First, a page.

According to author Rosemary Reuther, an American feminist scholar and Catholic theologian, who wrote “Goddesses and the Divine Feminine: A Western Religious History” (book available on Amazon)…this situation in México is likely a copy cat. It is well known that Spanish priests were sent to the ‘New Spain’ to endear/force upon Catholicism (and its biggest heroine…the virgin/Mary/Mother of God) to the indigenous natives of México.
The central part of México had predominantly been ruled by Aztecs when the Spanish successfully invaded. The Aztecs believed in a myriad of gods, not one god from a mother who never actually had sex with anyone. And Juan Diego was likely Aztec. Here is why Reuther thinks this story is more or less a nod to a previous event that, according to tradition, happened in the region of Extremadura, Spain centuries earlier…
The Original Virgin Story
Reuther explains that a small wooden statue of the Virgin was carved by The Episcopal, Luke right after Jesus (Son of the Virgin Mary) died. St. Luke had sculpted this statue of the Virgin and was laid to rest with it in Antioch, Turkey. Someone at some point dug into St. Luke’s grave and took the Virgin sculpture with them to the Pope in Rome. #graverobber. The next Pope inherited her and then eventually gave her to Leander the Great who was hanging out in Seville, Spain circa 7th century.
Circa 8th century, the city of Seville was captured by the Arabs/Moors of Islam and so a whole slew of priests took a bunch of Catholic relics, including Luke’s statue, and buried them in the hills of Extremadura, near the river of Guadalupe. They hid it so well that no one could find it for centuries. Oops.
Then one day, a shepherd named Gil (yeah, seriously) was herding his cows on a delightfully crisp mid-14th century morning when he realized that one of his cows was missing.
Gil immediately left the flock to look for it and discovered the dead body of his good buddy next to the banks of the Guadalupe River. Gil was devastated and all, but decided to take advantage of the cow’s skin. When he pulled out his knife to score a little hide, THE VIRGIN APPEARED TO HIM AND SAID,
“Don’t be afraid. I am the Mother of God, Savior of the human lineage. Take your cow and take it to the herd with the others and then go to your land. You’ll tell the clerics what you’ve seen. Tell them from me that I’m sending you there, too. Let them come to this place where you are now. Let them dig where the dead cow was, under these stones: you will find an image of me. When they take her out, tell them not to move it or take it from this place where it is now, but make a box in which they put it. Time will come that in this place become a very remarkable church.”Extremaduramisteriosa.com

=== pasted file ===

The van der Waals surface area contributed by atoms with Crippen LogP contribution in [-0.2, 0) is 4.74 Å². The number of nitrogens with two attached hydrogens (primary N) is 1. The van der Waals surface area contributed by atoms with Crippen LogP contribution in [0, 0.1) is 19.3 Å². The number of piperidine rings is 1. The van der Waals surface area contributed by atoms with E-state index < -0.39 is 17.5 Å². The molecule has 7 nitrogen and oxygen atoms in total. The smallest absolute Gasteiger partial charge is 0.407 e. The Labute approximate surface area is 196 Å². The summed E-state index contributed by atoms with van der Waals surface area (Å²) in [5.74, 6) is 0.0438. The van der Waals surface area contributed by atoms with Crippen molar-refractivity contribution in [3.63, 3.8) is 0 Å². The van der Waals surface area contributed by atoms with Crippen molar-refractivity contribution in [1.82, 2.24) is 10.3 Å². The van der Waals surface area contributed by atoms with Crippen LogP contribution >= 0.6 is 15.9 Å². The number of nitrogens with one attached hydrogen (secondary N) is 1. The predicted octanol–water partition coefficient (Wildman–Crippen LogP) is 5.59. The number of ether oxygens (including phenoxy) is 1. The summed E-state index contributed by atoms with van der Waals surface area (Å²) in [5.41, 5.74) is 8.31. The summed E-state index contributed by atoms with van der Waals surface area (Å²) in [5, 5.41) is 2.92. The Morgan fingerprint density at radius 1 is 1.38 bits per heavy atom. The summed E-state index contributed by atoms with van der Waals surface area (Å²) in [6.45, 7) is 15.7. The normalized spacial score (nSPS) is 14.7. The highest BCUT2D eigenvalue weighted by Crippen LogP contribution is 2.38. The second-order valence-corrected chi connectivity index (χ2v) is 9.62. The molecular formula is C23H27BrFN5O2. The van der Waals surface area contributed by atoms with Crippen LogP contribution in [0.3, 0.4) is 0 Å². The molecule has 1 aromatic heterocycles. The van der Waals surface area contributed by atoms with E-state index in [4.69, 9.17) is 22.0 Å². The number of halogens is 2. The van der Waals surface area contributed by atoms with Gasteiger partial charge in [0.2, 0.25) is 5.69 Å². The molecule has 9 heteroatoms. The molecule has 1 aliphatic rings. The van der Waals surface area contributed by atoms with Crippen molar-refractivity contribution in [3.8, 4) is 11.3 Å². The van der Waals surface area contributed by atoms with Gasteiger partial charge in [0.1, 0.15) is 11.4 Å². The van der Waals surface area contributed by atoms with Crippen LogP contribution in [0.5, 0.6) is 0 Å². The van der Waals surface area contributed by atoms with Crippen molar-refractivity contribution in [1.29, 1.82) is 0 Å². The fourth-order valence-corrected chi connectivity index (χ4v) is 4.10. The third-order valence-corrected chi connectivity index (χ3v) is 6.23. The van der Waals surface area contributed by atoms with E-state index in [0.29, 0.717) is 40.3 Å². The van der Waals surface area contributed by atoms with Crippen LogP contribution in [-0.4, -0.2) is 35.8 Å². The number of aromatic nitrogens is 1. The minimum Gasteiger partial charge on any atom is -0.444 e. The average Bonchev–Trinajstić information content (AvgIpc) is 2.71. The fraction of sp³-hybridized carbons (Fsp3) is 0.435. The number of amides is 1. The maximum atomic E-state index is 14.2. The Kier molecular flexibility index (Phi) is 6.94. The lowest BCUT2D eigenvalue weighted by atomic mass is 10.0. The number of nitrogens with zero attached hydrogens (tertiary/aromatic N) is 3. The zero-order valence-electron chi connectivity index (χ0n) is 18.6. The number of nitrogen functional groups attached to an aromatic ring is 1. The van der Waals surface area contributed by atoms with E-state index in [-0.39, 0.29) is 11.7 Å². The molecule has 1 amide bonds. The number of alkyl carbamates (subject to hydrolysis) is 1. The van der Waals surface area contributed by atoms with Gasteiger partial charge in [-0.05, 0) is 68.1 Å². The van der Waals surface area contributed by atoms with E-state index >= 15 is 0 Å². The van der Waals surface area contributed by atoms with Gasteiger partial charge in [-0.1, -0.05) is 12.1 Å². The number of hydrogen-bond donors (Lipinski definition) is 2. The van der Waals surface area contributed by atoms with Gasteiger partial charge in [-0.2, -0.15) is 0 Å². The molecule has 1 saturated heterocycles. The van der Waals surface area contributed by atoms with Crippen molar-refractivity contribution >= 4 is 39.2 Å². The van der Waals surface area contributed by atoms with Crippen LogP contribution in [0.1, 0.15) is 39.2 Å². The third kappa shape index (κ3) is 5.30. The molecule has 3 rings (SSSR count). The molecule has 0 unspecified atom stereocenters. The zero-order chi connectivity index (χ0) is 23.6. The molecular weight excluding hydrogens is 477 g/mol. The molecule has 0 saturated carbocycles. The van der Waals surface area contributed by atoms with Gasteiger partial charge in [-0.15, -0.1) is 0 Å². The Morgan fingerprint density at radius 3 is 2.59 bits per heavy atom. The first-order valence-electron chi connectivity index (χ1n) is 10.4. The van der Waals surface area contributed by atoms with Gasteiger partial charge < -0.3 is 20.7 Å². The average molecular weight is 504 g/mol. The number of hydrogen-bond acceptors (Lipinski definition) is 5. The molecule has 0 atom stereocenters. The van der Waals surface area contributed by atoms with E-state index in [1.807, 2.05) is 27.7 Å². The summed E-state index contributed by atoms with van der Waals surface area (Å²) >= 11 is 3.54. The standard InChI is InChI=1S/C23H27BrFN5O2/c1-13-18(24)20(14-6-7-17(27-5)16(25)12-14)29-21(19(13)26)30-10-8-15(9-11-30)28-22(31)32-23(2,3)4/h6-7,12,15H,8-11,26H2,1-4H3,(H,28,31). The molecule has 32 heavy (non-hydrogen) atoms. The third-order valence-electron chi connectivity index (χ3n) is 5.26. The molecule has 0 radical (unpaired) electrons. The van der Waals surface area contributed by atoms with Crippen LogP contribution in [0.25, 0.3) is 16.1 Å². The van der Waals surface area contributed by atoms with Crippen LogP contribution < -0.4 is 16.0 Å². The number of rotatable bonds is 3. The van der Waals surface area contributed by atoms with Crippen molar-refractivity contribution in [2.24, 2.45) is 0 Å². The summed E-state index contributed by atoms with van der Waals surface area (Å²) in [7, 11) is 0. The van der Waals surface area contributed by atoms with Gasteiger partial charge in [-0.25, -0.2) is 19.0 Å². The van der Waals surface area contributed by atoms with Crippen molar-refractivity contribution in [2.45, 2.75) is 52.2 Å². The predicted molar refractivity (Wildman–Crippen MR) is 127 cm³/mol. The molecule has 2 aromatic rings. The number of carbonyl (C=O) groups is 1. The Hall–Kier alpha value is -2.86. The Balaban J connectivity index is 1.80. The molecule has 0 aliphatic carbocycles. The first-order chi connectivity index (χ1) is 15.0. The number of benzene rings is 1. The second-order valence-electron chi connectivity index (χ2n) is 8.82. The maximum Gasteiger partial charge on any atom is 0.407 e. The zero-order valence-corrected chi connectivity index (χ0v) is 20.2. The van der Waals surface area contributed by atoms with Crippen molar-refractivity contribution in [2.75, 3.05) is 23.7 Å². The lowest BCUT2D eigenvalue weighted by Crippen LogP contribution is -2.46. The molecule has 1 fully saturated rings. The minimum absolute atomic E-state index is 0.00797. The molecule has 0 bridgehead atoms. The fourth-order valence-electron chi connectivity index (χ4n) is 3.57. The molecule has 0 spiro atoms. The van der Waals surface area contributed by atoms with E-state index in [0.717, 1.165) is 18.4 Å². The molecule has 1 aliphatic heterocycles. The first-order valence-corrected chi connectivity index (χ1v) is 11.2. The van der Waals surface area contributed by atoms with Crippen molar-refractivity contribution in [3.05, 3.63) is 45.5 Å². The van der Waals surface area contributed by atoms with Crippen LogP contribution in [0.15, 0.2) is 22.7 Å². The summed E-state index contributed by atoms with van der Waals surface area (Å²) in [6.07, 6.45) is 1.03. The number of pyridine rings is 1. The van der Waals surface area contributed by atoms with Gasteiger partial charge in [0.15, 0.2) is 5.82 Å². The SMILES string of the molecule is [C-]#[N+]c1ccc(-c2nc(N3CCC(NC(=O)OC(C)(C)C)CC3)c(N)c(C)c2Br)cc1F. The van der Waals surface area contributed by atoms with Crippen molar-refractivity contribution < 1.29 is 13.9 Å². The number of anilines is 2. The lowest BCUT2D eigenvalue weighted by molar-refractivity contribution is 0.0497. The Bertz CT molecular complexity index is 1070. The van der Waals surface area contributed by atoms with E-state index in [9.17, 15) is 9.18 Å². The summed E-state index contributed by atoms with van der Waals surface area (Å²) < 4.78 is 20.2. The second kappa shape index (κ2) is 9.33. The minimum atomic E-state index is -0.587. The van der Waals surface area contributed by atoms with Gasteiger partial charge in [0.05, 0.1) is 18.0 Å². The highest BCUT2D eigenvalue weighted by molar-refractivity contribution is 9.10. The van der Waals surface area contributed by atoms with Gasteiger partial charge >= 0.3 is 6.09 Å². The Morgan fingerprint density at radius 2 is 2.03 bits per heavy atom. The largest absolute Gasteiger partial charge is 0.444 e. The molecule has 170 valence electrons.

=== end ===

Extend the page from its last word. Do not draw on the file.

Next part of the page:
Needless to say, Gil did just that and not a damn one of those clerics believed him. #soundfamiliar? Anyway, he was super bummed and his day was about to get worse…Gil arrived home to find that his firstborn son had died. CHINGA! His entire family and village were at his house mourning this loss when Gil, who couldn’t take much more of this shit, dropped to his knees and begged Our Lady with much devotion:
“Ma’am, you brought my cow back to life. Let’s do this again with my son and we’ll show all these motherfuckers how powerful and miraculous you are.” OK, I took some serious liberties with that one, but the original quote is way too long.
Before the stunned gaze of all those present, Gil’s son rose, as if awakening from a dream, and everyone marveled at the great miracle. Then Gil told them about the whole cow situation and how the Virgin appeared by the river and how she wants a church in her honor to be constructed in that exact place.
And, oh by the way, she also mentioned that they should dig for the sculpture that St. Luke carved and that the clerics of Seville buried so many years before. The whole village ran to the Guadalupe river and started digging.